“By 2001 we were working with people like Erol Alkan, Tiga and Miss Kitten – it was almost like the 2000 Weekender was the end of a phase of Bugged Out, and 2001 was Bugged Out Phase 2. We went back to basics and stopped doing the massive parties in Liverpool because we just wanted to put on music we were into, and our taste had changed quite quickly. We had to cancel our last show in Liverpool because it didn’t sell enough tickets – we left with our tail between our legs (laughs). But at the same time we were putting on the parties we wanted to put on in London. I guess if you ask why we’re still around it’s because we evolve every four or five years – Bugged Out has become quite a different beast because it’s run by quite a small team and we go where our hearts go. 5. Understand that everyone has a nightmare every now and then
Even though we’ve got 22 years of experience, every year you’ll drop a ball on a couple of shows – I don’t think any promoter is infallible. You’ll either put something on sale too late, or you will have put it on the Friday after a bank holiday and that’ll be a shit date to do, and you’ll be like, fuck! why have I done that! Most promoters are borderline alcoholics –the first thing you do when the doors open and the club is empty is head to the bar (laughs). I think it was Anthony Wilson from the Hacienda who said that there’s nothing worse than that long walk through an empty club – I’m sure he had plenty of those in the early days of the Hacienda. 6. But trust in the new talent and you’ll stay on top
“I think about four years ago a lot of the new breed came through who are headliners now. People like Ben UFO, Jackmaster and Daniel Avery have become headline DJs who’ll have long careers because they want it. Daniel wants the kind of career that Andrew Weatherall or Laurent Garnier has had. He’s got quite a young following and I can definitely imagine him being around in ten years time. We’ve seen people like Maya Jane Cole and Bicep getting massive very quickly –I think we first booked Bicep for the small room of XOYO in 2012 and they very rapidly rose to the top. Underground music has become big again – bigger than it’s ever been really. “It’s been great working with Dusky, we’ve been working with them for three years and now we’re promoting their live shows – they’re just massive music heads, really talented producers. They’re obsessed with that early 90s era of rave, it’s reflected in some of their music and their Yoo Hoo video. We put on a really fun party last year called ‘Dusky Takes a Trip’ where they played all night and we had a proper early 90s style chill out room with bean-bags, ice pops and old skool visuals on the wall. I like working with like-minded people, and they’re really nice blokes as well.” 7. Finally, keep on having fun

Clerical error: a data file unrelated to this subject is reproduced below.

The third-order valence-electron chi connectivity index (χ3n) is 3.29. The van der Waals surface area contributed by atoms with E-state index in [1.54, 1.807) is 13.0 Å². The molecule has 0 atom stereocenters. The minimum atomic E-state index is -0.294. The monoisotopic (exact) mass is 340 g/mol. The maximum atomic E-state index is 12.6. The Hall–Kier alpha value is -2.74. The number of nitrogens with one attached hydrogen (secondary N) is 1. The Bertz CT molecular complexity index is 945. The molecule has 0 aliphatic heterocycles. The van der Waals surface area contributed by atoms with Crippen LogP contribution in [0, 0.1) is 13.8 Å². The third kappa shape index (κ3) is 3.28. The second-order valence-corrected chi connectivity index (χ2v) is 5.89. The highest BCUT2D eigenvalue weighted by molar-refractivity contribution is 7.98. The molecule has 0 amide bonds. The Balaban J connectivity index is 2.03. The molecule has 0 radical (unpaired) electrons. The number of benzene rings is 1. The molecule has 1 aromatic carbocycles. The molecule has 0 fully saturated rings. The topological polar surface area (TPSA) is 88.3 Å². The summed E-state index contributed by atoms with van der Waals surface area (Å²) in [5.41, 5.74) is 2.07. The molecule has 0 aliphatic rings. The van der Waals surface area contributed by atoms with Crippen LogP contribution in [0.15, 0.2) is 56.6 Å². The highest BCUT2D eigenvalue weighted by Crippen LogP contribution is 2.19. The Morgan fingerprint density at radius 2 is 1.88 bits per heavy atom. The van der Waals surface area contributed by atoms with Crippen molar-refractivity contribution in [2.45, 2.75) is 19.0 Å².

“We’re trying to do more parties that we really enjoy – I know it sounds obvious, but we’re looking at next year and thinking, let’s put on parties that we really want to go to. We’ve started turning shows down if we think they’re too much of a stress. We’ll still put on the bigger events like the show in Margate (Bugged Out In Dreamland), or the Warehouse Project, but we’re doing a really small New Years party this year; a 500 capacity venue with Erol Alkan and another favourite I can’t reveal yet. It’s an event I’d want to go to - and I consider them both friends. They’re both real gentlemen as well. Erol is one of the only DJs that will text the next day to say thanks for the gig, which is always appreciated!